Should I apply for a different subject?

Quite possibly. It may be that the particular subject you applied for first time has a lot of prestige (think PPE) but there are other, less competitive subjects out there that may be worth considering. Read the course listing carefully, look at the admissions stats closely, and you may find a subject you love that will give you a better shot of getting in. Personally, I shifted from PPE (very competitive) to Theology and Religion (not very competitive) on my final (successful) try, and I think that certainly played a roll in my success. In the last year I applied for PPE, I was told that my interview scores were in the top 40% of those shortlisted, but that they took the top 35%. For Theology, they take the top 65% of those interviewed, so even though my performance at interview may not have changed very much, applying for a different course meant that I was able to get the place I deserved without having to dramatically improve my technique.
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Oxford Mum
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Successful reapplicants, please post your insider secrets on this thread

What did you do differently, that made the difference second time around?

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Oxford Mum
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azby1098
This is a must read
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9dobbo1
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How do I stay sane throughout this process?

Reapplying requires jumping over some significant emotional hurdles. You need a cool head, and need to be reapplying for the right reasons. Apply because you want to be an Oxford Undergraduate, not because you think that success in life is defined by an Oxbridge degree.

Make sure you still apply to other great Unis when reapplying, as you don't want to put all your eggs into one basket. You should find that other good Russel Group institutions will be keen to accept you with a set of great A Levels, so don't worry too much about saying goodbye to any offers you got in your first application.

One great thing about reapplying is that you can invest a lot more time into it (as you won't be at school), and so use that time wisely. Prepare for interviews (with the mindset that you're going to be shortlisted - don't wait until the invitation comes) by reading, practicing talking about your subject with friends, family, or even yourself (I recorded myself answering some potential interview questions and then listened back to them).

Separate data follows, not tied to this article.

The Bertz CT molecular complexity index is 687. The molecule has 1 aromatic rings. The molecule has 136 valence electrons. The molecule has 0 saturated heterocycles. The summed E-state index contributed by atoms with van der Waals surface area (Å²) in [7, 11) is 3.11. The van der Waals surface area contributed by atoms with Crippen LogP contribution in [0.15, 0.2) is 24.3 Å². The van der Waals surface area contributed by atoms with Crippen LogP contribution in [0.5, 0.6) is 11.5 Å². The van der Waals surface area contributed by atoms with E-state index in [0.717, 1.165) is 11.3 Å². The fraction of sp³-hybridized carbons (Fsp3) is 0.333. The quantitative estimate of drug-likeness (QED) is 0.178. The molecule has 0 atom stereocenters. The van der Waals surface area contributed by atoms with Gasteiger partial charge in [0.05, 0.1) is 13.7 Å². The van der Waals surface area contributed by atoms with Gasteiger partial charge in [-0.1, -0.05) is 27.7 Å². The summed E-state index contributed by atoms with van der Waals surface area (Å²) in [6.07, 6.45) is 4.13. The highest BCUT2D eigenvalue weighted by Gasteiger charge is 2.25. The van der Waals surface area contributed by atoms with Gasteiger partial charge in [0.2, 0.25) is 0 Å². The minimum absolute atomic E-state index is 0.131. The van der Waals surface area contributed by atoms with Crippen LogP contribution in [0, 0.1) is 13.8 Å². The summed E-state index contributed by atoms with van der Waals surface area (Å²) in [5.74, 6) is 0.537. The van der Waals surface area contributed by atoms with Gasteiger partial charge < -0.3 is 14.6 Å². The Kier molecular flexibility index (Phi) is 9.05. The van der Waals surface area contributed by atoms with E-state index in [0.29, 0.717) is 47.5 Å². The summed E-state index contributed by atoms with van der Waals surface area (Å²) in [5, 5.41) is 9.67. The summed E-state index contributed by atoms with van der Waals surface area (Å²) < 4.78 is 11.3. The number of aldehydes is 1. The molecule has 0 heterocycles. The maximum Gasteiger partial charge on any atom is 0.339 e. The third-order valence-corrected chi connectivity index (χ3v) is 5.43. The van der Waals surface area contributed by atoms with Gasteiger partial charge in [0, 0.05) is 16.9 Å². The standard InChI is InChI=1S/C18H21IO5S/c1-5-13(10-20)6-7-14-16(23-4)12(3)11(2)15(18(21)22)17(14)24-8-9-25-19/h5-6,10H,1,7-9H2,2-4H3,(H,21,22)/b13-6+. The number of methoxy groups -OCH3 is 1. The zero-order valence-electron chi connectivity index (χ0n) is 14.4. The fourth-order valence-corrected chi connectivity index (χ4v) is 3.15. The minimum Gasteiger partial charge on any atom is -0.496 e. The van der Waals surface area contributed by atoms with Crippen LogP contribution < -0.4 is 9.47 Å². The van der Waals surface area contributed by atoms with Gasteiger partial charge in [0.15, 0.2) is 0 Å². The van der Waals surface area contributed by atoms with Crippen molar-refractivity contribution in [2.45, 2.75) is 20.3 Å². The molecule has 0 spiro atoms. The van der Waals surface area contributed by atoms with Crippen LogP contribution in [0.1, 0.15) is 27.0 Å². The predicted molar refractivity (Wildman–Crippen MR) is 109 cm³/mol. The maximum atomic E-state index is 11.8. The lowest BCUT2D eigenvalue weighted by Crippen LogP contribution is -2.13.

If you get rejected again, don't despair. Still feel proud of yourself for having the determination to try again, and if you've crafted a good Gap Year for yourself, then the time wasn't wasted. Crucially, you can, if you really want to, apply yet again, but only if you really think you can further improve one of those key tenants of your application.

Be kind to yourself. Don't make the decision a do-or-die one - let yourself enjoy taking a year off, with the added benefit of being able to give Oxford another shot. Don't make your Gap Year all about getting in this time.
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John Wick11
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Thanks 9dobbo1.

Quick question: if I am reapplying to a subject that uses central admissions and my application never got past central admissions (ie. Likely never sent to a specific college) the first time round, would it still matter if I chose the same college as a reapplicant?
Er... asking for a er.. friend?
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9dobbo1
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(Original post by John Wick11)
Thanks 9dobbo1.

Quick question: if I am reapplying to a subject that uses central admissions and my application never got past central admissions (ie. Likely never sent to a specific college) the first time round, would it still matter if I chose the same college as a reapplicant?
Er... asking for a er.. friend?
I think that should be fine.
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Oxford Mum
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Coming up: I go through all the Oxford Demystified chapters, looking for winning behaviour patterns from successful applicants.
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Oxford Mum
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Famous last words: Quotes from successful applicants: